Wil Wheaton: His heart-warming advice for bullied nerds

Wil Wheaton: How did the actor handle a question about being bullied as a child? Check out Wil Wheaton's response and how one mom dealt with a similar situation.

screenshot/YouTube
Wil Wheaton at Comic Con Denver 2013 offering advice to nerds.

Wil Wheaton's early claim to fame was playing a kid – a bit of nerd, actually – on "Star Trek: The Next Generation" television series.

Today, he blogs, appears at Comic Con events, and has a sporadic role, as himself, on "The Big Bang Theory," a comedy based on nerds.

In short, Wheaton knows the world of geek – and the pain of bullying.

So, it's not too surprising that a video of his heart-warming response – at Denver's Comic Con 2013 –  to a question about being bullied is going viral. Here's what he said, in part:

"When I was a little boy I was called a nerd all the time because I did not like sports, I loved to read, I liked math and science, and I thought school was really cool. And it hurt, a lot," Wheaton said. "Because it's never okay when a person makes fun of you for something you didn't choose. We don't choose to be nerds. We can't help it that we like these things. And we shouldn't apologize for liking these things.... Don't let them make you feel bad because you love something."

"When a person is cruel to you, it has nothing to do with you.... It's about them feeling bad about themselves. They feel sad. They don't get positive attention from their parents. They don't feel as smart as you. They don't understand the things that you understand," he said.

... "And I'll tell you this, it absolutely does get better when you get older."

Here's how one mom handled a similar situation, when her gifted son returned home from preschool after being called a nerd:

My first instinct, as any mother worth her salt will admit, was to hunt down that scoundrel Ricky and berate him. Then common sense kicked in and I felt terrible. Jimmy's heart was broken and mine was following suit.

"Why would he do that? I thought he was your friend," I said.

"I knew the answer to something no one else did. My teacher called on me, and I didn't even have my hand raised. Then Ricky called me a nerd!"

I wrapped my arms around him and hugged him tight. We sat that way for a little while before an idea occurred to me.

Then, she Googled Bill Gates.

"This guy is what we called a nerd when Mom was a kid."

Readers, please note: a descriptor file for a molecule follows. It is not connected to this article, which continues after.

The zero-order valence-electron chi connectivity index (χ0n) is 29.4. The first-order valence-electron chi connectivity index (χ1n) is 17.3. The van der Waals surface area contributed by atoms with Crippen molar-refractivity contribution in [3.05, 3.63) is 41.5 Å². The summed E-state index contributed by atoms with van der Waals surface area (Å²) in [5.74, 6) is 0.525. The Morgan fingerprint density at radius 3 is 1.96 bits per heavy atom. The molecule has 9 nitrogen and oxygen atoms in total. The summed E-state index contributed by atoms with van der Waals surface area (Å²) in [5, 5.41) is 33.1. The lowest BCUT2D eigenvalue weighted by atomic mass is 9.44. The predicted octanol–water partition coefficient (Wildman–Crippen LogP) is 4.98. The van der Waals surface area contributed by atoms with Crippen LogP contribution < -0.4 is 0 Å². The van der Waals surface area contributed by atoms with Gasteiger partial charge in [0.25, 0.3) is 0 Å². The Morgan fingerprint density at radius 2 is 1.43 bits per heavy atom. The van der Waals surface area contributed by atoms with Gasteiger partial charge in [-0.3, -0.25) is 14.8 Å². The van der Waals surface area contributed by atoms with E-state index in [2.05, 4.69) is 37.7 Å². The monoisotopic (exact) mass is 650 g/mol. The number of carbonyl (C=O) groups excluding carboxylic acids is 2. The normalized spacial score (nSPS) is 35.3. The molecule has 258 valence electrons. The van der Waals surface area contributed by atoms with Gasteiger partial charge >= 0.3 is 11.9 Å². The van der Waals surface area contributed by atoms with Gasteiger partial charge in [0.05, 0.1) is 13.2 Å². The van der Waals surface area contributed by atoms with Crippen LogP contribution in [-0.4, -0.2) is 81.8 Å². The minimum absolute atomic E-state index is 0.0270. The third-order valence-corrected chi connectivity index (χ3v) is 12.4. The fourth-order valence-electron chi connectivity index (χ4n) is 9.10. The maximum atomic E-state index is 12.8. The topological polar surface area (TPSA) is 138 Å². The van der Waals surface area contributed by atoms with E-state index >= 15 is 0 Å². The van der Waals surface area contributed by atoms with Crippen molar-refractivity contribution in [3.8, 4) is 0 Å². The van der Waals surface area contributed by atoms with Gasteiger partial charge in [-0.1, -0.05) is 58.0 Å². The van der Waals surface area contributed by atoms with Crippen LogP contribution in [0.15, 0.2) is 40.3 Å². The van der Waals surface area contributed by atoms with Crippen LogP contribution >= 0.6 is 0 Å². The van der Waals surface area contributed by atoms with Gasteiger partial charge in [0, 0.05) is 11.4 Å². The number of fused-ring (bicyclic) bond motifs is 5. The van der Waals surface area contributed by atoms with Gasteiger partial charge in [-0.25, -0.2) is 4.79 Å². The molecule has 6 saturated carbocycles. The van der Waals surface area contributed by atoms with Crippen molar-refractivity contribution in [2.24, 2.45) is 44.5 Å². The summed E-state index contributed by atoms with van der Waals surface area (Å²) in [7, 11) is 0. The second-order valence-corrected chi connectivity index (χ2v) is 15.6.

"Oh," he said with a furrow between his brows.

"Do you know what he grew up to be?"

"No."

"The richest person in America," I said, having no idea he had recently been deposed to second richest, but who cares? I made my point.

"What?" he said with eyes wide.

"Yep. Billions of dollars belong to him."

"Wow. I wouldn't mind having billions of dollars," he said with a smile.

She did the same with Barack Obama, noting thing that nerdy guy became president. So, she said her son was in good company. The next day, when he came home from school she asked what had happened with Ricky, the bully. He replied that Ricky had called him a nerd again. What did her son do?

"I just slapped him on the back and told him I am a nerd. I also told him I'd be happy to employ him later in life," he said with a smile.

Nerds rule.

You've read  of  free articles. Subscribe to continue.

Dear Reader,

About a year ago, I happened upon this statement about the Monitor in the Harvard Business Review – under the charming heading of “do things that don’t interest you”:

“Many things that end up” being meaningful, writes social scientist Joseph Grenny, “have come from conference workshops, articles, or online videos that began as a chore and ended with an insight. My work in Kenya, for example, was heavily influenced by a Christian Science Monitor article I had forced myself to read 10 years earlier. Sometimes, we call things ‘boring’ simply because they lie outside the box we are currently in.”

If you were to come up with a punchline to a joke about the Monitor, that would probably be it. We’re seen as being global, fair, insightful, and perhaps a bit too earnest. We’re the bran muffin of journalism.

But you know what? We change lives. And I’m going to argue that we change lives precisely because we force open that too-small box that most human beings think they live in.

The Monitor is a peculiar little publication that’s hard for the world to figure out. We’re run by a church, but we’re not only for church members and we’re not about converting people. We’re known as being fair even as the world becomes as polarized as at any time since the newspaper’s founding in 1908.

We have a mission beyond circulation, we want to bridge divides. We’re about kicking down the door of thought everywhere and saying, “You are bigger and more capable than you realize. And we can prove it.”

If you’re looking for bran muffin journalism, you can subscribe to the Monitor for $15. You’ll get the Monitor Weekly magazine, the Monitor Daily email, and unlimited access to CSMonitor.com.